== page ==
While many of these individuals are able lawyers, they are often overburdened with heavy caseloads and lack the financial and personnel resources necessary to build a strong defense. The stories told by Landano and Berryman reveal a great deal about the workings of a criminal justice system that both feeds off and perpetuates legal and social inequalities. Landano fought the conviction for several years and lost his appeals at every level of the court system (the Supreme Court refused to hear his case), a federal judge ordered a raid on the files of all government agencies that played a part in Landano’s prosecution.
The material uncovered revealed that the prosecution consciously targeted an individual that they knew was not guilty, with one document even explicitly stating this. Berryman was eventually convicted and sentenced to life in prison. Based on the material presented at the conference, it appears that Earl Berryman’s conviction arose out of a confluence of factors. His case epitomizes the ways in which the legal system targets certain layers of the population.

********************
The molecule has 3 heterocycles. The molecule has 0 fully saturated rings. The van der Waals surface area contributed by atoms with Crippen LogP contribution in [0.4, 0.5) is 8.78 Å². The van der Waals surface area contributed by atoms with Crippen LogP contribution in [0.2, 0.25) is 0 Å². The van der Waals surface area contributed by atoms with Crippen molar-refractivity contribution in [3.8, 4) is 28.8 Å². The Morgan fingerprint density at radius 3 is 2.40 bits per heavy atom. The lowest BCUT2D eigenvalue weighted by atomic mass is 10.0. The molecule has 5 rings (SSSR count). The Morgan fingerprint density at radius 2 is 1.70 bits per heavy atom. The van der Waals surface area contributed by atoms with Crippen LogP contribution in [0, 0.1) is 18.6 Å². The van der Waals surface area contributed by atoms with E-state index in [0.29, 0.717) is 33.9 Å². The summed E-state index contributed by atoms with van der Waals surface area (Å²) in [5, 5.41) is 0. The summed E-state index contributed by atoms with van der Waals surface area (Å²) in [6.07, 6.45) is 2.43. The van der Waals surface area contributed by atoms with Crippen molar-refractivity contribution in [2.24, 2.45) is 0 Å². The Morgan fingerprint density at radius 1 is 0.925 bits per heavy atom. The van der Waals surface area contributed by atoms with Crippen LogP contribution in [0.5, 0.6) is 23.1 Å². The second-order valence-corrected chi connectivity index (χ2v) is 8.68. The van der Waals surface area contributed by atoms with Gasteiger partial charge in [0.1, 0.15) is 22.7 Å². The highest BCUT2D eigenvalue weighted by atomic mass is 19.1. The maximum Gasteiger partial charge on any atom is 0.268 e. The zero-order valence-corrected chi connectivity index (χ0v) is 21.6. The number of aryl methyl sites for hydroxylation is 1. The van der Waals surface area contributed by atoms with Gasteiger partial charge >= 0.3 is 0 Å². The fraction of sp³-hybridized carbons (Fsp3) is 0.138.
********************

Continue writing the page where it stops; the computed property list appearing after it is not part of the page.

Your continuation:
When he was first arrested, police told Berryman that if he implicated Michael Bunch, another man charged in the crime, the charges against him would be dropped. Berryman refused. Berryman and Bunch never saw their court-appointed attorneys before going to trial. Berryman’s lawyer was later disbarred. Earl Berryman’s conviction seems to have been based on even less credible evidence than that which led to Landano’s conviction.
Professor Mike Israel stated, “The problem is not only social class.” He then went on to remark that wrongful convictions were in large part the product of “police culture and the general mood of getting down on crime.” But he failed to make the point that the methods of the police and prosecution overwhelmingly target workers and the poor.
In Pottawattamie County v. Mcghee the A.C.L.U. provided that the New York State Bar Association Task Force on Wrongful Convictions (“Task Force”) found that prosecutorial misconduct was a substantial cause of wrongful conviction in the state, but that prosecutors rarely were disciplined, either by their own offices or by state disciplinary authorities. See Final Report of the New York State Bar Association’s Task Force on Wrongful Convictions (2009) (“Task Force Report”), at 19. 29-31, available at http: www.nysba.org/Content/Content Foldrs Task Force on Wrongful Convictions/FinalWrongfulConvictionsReport.pdf.